- SPORTS ANALOGY. I don’t know how many times there are sports references in HR conferences for some reason. It’s certainly not due to the high level of males in the field – maybe it’s to attract them to our luxurious lives in HR? The actual point was something that really jumped out at me. In any team sport, the coach is the one that gets fired if the team is performing poorly, even if it’s just one person on the team that’s tanking it. In business, the player (or the employee for those of you that are already lost on this sports analogy) gets fired due to their performance/poor results. Why is it different? Professional athletes have gigantic 8-figure salaries with multi-year contracts, so is a coach really all that important when that’s the case? I think it tells me that in the business world, we think employees are easier to replace than managers. That’s probably true in a lot of cases. It doesn’t make it right.
- SayDoCo. I love this and it’s easy. Say what you’ll do. Communicate when you can’t. Do what you say. Add them all up and it’s pure, unadulterated accountability, my friends. When we’re accountable to our teams and to ourselves, we create that feeling of trust that leaders need early on. Now we’re advancing in those five levels of leadership, am I right, John Maxwell?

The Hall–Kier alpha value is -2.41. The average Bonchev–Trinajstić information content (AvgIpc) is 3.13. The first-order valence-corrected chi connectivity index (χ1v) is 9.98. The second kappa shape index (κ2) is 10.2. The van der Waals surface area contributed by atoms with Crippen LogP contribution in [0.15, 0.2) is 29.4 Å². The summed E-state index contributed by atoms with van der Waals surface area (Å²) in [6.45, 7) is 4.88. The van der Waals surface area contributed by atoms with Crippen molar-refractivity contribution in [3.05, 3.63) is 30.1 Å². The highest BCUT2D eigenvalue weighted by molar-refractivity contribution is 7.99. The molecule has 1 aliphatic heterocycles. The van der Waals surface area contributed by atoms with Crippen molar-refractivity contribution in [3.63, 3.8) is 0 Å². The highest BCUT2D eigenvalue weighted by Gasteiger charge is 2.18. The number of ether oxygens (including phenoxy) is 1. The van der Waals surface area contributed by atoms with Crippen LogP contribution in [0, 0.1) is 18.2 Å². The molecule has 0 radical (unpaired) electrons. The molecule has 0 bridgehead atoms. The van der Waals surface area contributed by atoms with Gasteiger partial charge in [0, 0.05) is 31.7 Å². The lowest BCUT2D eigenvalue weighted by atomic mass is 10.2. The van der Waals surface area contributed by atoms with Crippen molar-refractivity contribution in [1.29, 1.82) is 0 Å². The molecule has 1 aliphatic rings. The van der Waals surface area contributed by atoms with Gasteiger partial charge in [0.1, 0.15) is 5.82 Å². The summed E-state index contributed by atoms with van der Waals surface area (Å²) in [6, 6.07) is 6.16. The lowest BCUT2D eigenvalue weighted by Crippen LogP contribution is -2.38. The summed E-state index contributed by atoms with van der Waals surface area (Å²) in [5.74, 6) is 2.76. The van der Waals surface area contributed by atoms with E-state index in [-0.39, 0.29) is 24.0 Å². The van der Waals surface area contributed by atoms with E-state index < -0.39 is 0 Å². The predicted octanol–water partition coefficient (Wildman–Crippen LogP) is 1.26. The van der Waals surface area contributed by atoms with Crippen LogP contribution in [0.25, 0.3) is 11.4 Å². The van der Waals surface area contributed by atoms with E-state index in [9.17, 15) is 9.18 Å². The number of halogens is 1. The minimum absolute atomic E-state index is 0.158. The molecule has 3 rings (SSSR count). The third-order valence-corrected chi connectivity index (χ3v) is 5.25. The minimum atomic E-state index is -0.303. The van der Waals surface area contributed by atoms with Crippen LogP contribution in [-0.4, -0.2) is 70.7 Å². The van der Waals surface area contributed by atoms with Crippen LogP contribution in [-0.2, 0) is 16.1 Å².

- Fire, Focus and Faith. We can give leaders (and employee, too, really) all of the knowledge in the world and provide them with all of the actual training in the world, but without these three components, there’s going to be a struggle. All three of those things enhance someone’s knowledge. If someone lacks faith or belief, it leads to insecurity. If they like the fire or the energy, it’s looked at as indifference. If there’s a lack of focus or attention, inconsistency is going to be right there.
And then there was an evening of hanging out with HR people for like six hours and it was phenomenal. I’m the type of person that will find a way to get out of professional networking any way I can, but this wasn’t professional networking and I think that’s what made it less uncomfortable for me. It was just people hanging out with people and that’s a concept I haven’t really run into in my minimal attempt at professional networking. It gave me a fresh mind on how network doesn’t HAVE to be and I’m so grateful for that.